Marginal rise in blackbuck population in conservation area worries expertsA count conducted this month found 190 blackbucks in the Khairapura Blackbuck Conservation Area. Their number last year was 177.
The recent blackbuck count showed a small increase in the population of blackbucks (Antilope cervicapra), locally called Krishnasar, in Khairapura-based blackbuck conservation area in Gulariya Municipality-2 raising questions about the effectiveness of conservation efforts.
The blackbuck population has not increased as expected mainly due to attacks by leopards, hyenas and stray dogs, say conservationists.
The fresh blackbuck count conducted during the national wildlife week, which is celebrated in the first week of the Nepali New Year, found 190 blackbucks in the conservation area. According to conservation officer Binaya Jha, there are 114 female blackbucks, 40 male blackbucks and 36 fawns.
Last year’s count had put the blackbuck population at 177 in the conservation area.
“There is only a slight increase in blackbuck population. The result of the count is not satisfactory. It goes to show that we have to resolve various challenges afflicting blackbuck conservation,” said Dipendra Yadav, chairman of the Blackbuck Conservation Committee.
In 2014, the blackbuck population in the conservation area stood at 300. The blackbuck number has declined over the years due to various challenges. Frequent attacks by leopards and striped hyenas is the main challenge in the conservation of blackbucks. According to the conservation authority, leopards and hyenas from various forests in Tulsipur and Bechaipur visit the conservation area in search of prey and kill blackbucks.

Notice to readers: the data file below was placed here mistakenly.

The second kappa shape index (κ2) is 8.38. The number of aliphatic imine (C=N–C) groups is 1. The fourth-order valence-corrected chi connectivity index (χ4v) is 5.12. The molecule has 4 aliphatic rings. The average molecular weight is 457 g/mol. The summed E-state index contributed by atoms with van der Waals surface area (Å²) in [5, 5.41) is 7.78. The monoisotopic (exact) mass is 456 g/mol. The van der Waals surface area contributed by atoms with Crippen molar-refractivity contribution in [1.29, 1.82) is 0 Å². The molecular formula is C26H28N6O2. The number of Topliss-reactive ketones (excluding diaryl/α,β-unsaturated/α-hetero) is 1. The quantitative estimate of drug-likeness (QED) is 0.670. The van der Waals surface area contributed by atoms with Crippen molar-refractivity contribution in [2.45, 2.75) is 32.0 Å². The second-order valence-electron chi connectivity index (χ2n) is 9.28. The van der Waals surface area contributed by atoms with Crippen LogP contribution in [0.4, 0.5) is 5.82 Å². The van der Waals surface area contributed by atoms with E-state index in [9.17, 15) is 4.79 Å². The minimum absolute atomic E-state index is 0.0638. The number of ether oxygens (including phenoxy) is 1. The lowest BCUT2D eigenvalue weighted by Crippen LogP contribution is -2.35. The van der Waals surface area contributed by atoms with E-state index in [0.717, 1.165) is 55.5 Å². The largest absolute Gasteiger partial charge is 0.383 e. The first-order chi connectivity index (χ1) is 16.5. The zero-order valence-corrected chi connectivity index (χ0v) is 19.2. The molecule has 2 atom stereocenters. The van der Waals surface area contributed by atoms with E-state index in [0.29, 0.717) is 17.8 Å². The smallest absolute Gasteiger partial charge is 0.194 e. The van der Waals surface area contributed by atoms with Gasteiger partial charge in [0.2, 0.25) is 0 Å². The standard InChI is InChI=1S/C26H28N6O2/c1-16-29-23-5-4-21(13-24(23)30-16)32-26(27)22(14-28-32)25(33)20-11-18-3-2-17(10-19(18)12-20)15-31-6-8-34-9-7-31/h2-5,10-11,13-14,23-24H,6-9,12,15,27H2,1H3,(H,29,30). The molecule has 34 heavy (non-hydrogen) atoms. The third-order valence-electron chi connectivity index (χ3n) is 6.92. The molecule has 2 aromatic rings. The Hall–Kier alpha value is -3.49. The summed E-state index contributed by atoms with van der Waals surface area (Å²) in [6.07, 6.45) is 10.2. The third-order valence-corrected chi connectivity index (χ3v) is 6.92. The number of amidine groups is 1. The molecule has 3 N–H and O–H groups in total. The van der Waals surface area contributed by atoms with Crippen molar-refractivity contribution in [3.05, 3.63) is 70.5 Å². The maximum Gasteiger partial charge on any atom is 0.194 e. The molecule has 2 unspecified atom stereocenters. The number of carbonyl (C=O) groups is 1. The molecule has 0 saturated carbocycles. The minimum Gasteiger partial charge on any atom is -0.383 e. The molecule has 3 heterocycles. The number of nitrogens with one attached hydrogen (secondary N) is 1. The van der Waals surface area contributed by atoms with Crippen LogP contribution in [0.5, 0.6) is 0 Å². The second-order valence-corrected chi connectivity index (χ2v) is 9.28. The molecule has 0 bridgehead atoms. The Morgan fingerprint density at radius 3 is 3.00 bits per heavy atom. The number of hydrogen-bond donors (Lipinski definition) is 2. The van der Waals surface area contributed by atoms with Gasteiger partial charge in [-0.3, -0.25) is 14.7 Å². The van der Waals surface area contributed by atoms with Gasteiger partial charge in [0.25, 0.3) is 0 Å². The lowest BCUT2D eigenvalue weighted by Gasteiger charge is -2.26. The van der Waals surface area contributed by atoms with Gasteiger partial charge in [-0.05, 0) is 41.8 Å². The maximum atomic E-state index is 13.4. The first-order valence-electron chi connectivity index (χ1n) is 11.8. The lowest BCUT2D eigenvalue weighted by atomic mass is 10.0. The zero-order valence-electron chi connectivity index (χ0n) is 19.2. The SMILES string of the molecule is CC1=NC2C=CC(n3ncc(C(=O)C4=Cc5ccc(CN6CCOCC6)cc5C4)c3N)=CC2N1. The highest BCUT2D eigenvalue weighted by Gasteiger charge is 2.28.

The data available at the blackbuck conservation area shows a total of 85 blackbucks were either killed or died of natural causes in the past year. Among them, 65 were killed by leopards while others were killed by hyenas, jackals, stray dogs or died due to natural causes.
The monsoons also bring about a challenge in the conservation of the blackbucks in the area that has several streams passing through it. Floods in the local streams and rivers have also added to the death toll of the blackbucks.
As many as 40 blackbucks were swept away by the floods in local streams in 2014 while the floods in 2018 killed 19 blackbucks.
Blackbuck, which is listed as near-threatened by the International Union for Conservation of Nature, is an antelope species native to Nepal and India. A female blackbuck generally gives birth to two fawns each year.
Efforts for blackbuck conservation began in the country in 1975 when a small herd was spotted in Khairapura in Bardiya district. On March 16, 2009, the government officially declared the area as ‘Khairapura Blackbuck Conservation Area’ spreading over 708 bighas [474 hectares] of land.
The presence of human settlement in the conservation area has also posed a threat to the survival of blackbucks, say conservationists. The government acquired around 350 bighas [234.5 hectares] of land in the Khairapura area for blackbuck conservation around 10 years ago. “Fifty-one families have yet to move out of the area even after receiving compensation for their land, which was acquisitioned by the government,” said Yadav.